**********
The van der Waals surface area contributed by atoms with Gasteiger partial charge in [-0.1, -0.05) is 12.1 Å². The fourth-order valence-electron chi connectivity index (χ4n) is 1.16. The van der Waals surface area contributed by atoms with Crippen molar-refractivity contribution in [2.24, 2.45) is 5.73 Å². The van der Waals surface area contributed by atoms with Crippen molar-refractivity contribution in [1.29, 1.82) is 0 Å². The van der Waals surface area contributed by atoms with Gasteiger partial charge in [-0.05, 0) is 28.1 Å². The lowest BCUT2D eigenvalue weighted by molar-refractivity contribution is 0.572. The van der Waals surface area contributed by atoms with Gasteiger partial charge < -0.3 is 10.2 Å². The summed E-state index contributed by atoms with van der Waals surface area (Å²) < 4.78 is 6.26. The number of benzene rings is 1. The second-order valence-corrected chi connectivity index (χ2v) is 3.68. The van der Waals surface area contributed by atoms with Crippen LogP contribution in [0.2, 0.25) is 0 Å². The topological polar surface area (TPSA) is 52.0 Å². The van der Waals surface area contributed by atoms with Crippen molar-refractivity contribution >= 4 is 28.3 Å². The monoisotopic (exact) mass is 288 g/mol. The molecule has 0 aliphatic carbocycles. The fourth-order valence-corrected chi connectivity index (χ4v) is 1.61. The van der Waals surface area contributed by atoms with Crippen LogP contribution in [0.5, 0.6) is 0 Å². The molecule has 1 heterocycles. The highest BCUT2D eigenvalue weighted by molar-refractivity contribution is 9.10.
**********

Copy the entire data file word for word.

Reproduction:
The van der Waals surface area contributed by atoms with Gasteiger partial charge in [-0.1, -0.05) is 12.1 Å². The fourth-order valence-electron chi connectivity index (χ4n) is 1.16. The van der Waals surface area contributed by atoms with Crippen molar-refractivity contribution in [2.24, 2.45) is 5.73 Å². The van der Waals surface area contributed by atoms with Crippen molar-refractivity contribution in [1.29, 1.82) is 0 Å². The van der Waals surface area contributed by atoms with Gasteiger partial charge in [-0.05, 0) is 28.1 Å². The lowest BCUT2D eigenvalue weighted by molar-refractivity contribution is 0.572. The van der Waals surface area contributed by atoms with Gasteiger partial charge < -0.3 is 10.2 Å². The summed E-state index contributed by atoms with van der Waals surface area (Å²) < 4.78 is 6.26. The number of benzene rings is 1. The second-order valence-corrected chi connectivity index (χ2v) is 3.68. The van der Waals surface area contributed by atoms with Crippen LogP contribution in [0.2, 0.25) is 0 Å². The topological polar surface area (TPSA) is 52.0 Å². The van der Waals surface area contributed by atoms with Crippen molar-refractivity contribution >= 4 is 28.3 Å². The monoisotopic (exact) mass is 288 g/mol. The molecule has 0 aliphatic carbocycles. The fourth-order valence-corrected chi connectivity index (χ4v) is 1.61. The van der Waals surface area contributed by atoms with Crippen LogP contribution in [0.5, 0.6) is 0 Å². The molecule has 1 heterocycles. The highest BCUT2D eigenvalue weighted by molar-refractivity contribution is 9.10.